“Referrals to nowhere; that’s not going to help the situation for a kid,” Rollin said. “It’s an injustice giving a kid a referral for services when there are no services available to them because we’re spending all the resources on stuff like cops at schools and threat assessments.”

She added that there’s concern about lasting trauma when students are a focus of a threat assessment.

Informal removals for students with disabilities

Another concern is the potential of threat assessments to bypass legal protections under the Individuals with Disabilities Education Act for students with disabilities.

Diane Smith Howard, managing attorney for criminal and juvenile justice for the National Disability Rights Network, said informal school removals are the No. 1 problem state protection and advocacy systems report in regard to school discipline challenges, and that threat and risk assessments are forms of informal removal.

Smith Howard said threat assessment teams often don’t include members of a student’s individualized education program in the evaluation of the potential threat. “So the folks who actually know the child and know the child’s disability-related needs are not engaged in that process,” Smith Howard said.

When threat assessment teams act outside of the special education process, there is no review of the role of the child’s disability, and IDEA and Section 504 protections are not activated, resulting in potential discrimination on the basis of disability, Smith Howard said.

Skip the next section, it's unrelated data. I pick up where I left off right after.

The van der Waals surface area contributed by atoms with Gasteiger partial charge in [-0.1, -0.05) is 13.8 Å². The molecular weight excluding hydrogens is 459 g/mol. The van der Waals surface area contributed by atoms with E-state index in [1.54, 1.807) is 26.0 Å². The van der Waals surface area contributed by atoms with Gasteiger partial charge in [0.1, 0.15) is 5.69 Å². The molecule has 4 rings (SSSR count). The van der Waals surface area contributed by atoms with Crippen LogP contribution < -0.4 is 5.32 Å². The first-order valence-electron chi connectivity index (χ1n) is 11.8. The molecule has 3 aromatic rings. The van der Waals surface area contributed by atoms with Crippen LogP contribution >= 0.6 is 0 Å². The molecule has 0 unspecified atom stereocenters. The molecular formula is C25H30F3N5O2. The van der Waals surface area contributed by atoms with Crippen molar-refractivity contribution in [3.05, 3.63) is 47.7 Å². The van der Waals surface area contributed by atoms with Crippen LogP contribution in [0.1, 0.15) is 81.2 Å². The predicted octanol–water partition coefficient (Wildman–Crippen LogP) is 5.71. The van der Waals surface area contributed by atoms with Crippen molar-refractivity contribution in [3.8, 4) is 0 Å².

In the case of risk assessment removals, this results in unofficial removals from schools until a child is deemed not “risky” through the use of a psychological evaluation, which may be at the family’s expense or by an unqualified provider.  Many families cannot afford this expense, so the child remains out of school, she said.

A ‘calmer, more common sense’ approach

Cornell disputes these criticisms, saying they are based on a few publicized cases where students were mistreated at school. When used with fidelity, the threat assessment model’s five-step decision tree process provides a problem-solving, conflict resolution approach based on data-driven information that helps school teams determine the true intent of a threat made by a student, as well as what types of interventions to use, he said.

It’s a graduated system where the perceived threat, in most cases, can be resolved quickly, because a multidisciplinary team determines the student may have said or done something inappropriate but doesn’t have violent tendencies, Cornell said.

“There’s no way that schools can avoid doing threat assessments. It’s a question of how they’re going to do them.” -Dewey Cornell, professor of education at the University of Virginia

Research by Cornell indicates two-thirds of threats studied were classified by school teams as either low-risk or “transient,” which indicates the threat did not pose a serious risk of violence.

“We just think it’s a calmer, more common-sense way to deal with student threats,” said Cornell, pointing to research showing rates of suspensions, expulsions and law enforcement action in schools using the Comprehensive School Threat Assessment Guidelines (CSTAG).

It also helps connect students with services that could address their concerning behaviors, he said.

A 2020 report of research over four school years of threat assessments in Virginia, co-written by Cornell, shows 32% of students were referred for school-based counseling, 19% for mental health assessments, and 19% for mental health services inside or outside of the school system, along with additional reviews and services.